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Emanuel Koveleski
Emanuel Koveleski
Photographer unknown, 1918 NYS Federation of Labor convention program

Who’s Who » Biographical Sketches (1940-2005) »

Emanuel Koveleski

Emanuel Koveleski is one of Rochester’s major but unsung labor figures, who played important roles not only in his own union and in the city’s central labor body, but in the community, the state and the nation.

Like Samuel Gompers, Emanuel Koveleski was born in London, England. His family emigrated to the U.S. and he was educated in Rochester public schools. He learned tailoring and in 1900 joined the United Garment Workers Union. In 1904 he went into bartending and became active in Bartenders Union Local 171.

Koveleski’s career in organized labor was deeply rooted in service to the members of his trade. He quickly became Secretary and Business Agent of his Local, a position he held until he retired in 1948. By 1917 he had also become President of the New York State Culinary Alliance & Bartenders League, a post he held until his death in 1950. For many years he served as Executive Secretary of the Rochester Brewers Exchange and was legislative representative for the Hotel & Restaurant Employees Association. In 1932 prohibition issues led Koveleski to oppose Roosevelt’s presidential nomination.

Much of Koveleski’s recognition, however, came from his long and many-faceted service to the Rochester Central Trades and Labor Council, to which he was first elected President in 1912 and subsequently reelected for several six-month terms, retiring in 1917. He represented the CTLC at the 1916 dedication of the AFL’s new headquarters in Washington, DC.

Perhaps his greatest contribution to the Council was made through active participation on its committees. In 1917 he was appointed Chair of the Legislative Committee, where he would remain active for many years, and in 1921 he went to Albany to lobby for labor legislation, a role he continued to play until 1942. But Koveleski was also an active member of the Safety and Arbitration committees (which he established in 1916), the Labor Day Committee, and the Civic Affairs Committee; in 1921 he served on three committees — Compensation, Safety, and Board of Control (of the Labor Herald). As late as 1942 he was a member of the Committee on Arrrangements for the State Federation of Labor’s Rochester convention.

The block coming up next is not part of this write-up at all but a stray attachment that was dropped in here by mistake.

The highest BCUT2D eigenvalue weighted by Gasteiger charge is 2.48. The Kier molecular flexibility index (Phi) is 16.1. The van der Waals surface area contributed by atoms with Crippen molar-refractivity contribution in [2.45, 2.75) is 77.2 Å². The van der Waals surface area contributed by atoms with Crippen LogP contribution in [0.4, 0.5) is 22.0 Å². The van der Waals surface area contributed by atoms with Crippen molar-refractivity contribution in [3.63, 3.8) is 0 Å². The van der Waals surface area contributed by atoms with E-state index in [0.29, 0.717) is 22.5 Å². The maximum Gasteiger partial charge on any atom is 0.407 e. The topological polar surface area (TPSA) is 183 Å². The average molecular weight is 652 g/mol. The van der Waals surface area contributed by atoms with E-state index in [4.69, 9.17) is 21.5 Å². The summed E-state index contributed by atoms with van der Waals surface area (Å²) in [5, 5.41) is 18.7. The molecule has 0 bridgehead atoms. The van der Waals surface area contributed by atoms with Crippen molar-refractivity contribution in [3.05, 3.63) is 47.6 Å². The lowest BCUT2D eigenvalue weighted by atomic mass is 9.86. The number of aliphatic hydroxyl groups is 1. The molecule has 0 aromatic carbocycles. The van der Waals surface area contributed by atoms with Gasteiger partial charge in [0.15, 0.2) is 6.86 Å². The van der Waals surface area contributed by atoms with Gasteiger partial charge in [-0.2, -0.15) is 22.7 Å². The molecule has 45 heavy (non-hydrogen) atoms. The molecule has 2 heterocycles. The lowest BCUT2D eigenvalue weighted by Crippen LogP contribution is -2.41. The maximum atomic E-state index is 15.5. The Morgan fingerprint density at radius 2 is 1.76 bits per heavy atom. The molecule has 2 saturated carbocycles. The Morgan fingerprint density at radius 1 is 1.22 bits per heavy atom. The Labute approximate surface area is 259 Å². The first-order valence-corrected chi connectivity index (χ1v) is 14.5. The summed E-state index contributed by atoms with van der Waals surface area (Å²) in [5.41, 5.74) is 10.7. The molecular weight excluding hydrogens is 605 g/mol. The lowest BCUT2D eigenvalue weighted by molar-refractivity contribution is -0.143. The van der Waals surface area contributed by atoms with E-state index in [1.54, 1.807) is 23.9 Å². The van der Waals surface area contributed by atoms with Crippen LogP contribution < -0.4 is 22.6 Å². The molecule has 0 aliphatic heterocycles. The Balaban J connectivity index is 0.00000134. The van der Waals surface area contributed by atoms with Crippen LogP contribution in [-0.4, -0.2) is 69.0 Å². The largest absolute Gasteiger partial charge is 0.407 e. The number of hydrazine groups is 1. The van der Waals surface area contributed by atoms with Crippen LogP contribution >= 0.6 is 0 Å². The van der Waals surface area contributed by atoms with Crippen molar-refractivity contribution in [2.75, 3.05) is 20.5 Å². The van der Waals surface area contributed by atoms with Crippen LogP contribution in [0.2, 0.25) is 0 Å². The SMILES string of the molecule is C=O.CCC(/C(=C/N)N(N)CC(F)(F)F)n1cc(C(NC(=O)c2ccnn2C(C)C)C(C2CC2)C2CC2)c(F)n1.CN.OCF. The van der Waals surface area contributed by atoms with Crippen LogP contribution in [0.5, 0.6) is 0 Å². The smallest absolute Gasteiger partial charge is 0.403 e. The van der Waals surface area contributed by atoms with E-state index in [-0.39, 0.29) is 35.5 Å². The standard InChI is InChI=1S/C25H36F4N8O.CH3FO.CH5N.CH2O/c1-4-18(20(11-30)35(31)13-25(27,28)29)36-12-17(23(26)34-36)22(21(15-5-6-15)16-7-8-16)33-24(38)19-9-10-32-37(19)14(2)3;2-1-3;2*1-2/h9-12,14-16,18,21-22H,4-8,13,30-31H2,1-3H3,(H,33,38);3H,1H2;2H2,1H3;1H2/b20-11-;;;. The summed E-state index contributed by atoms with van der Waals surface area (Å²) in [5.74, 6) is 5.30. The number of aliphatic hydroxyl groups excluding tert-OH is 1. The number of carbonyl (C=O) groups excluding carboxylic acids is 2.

Another significant contribution was his 1927 compilation, an Illustrated History of the Central Trades and Labor Council, Rochester, N.Y., which provided valuable background on the membership and the role of the Council in which he would figure so prominently.

One of Koveleski’s great disappointments was Rochester’s failure to erect a Labor Temple, the inauguration of which AFL President Gompers was pledged to attend. A moving spirit of the Labor Temple Association, he was active on its Board throughout its existence, serving most of them as its President.

Other Rochester organizations on whose boards Koveleski served included the Free Employment Bureau, the Rochester Patriotic and Community Fund (precursor of the Community Chest), and the Board of Education’s Vocational Advisory Committee.

A delegate from the Council to the AFL since 1912, Koveleski became a Vice President of the New York State Federation of Labor in 1917 and was elected President in 1933. In that position in 1934 he fought for compulsory unemployment insurance and a 30-hour, 5-day week for public employees. He failed to win reelection to a second term, however, and was succeeded by George Meany, who went on to head the AFL.

Throughout his career Koveleski served the labor movement in roles outside local and state union structures: as an investigator of work practices in Sing Sing prison, appointed by Gompers in 1915; as a fraternal delegate to the 1917 Canadian Trades and Labor Congress convention; as examiner for the U.S. Employment Bureau, 1922-32; as planner for regional distribution in 1926 of the AFL film, Labor’s Reward; as general organizer and labor agent for the United States and Canada, appointed by AFL President Green in 1930; as labor representative on the New York Industrial Survey Commission, 1930-33; and as a labor representative to a 1934 conference called by Labor Secretary Perkins to develop uniform labor legislation throughout the United States.

When he died November 4, 1950 at age 74, large numbers of union and community dignitaries attended his funeral and Edward Burke, President of Rochester’s Central Trades and Labor Council, noted without hyperbole that “Manny’s death is a sad loss for labor throughout the nation. For fifty years, he has given his best efforts to raising the standards of organized labor, and has been recognized throughout the state and nation as a symbol of workers’ rights.”

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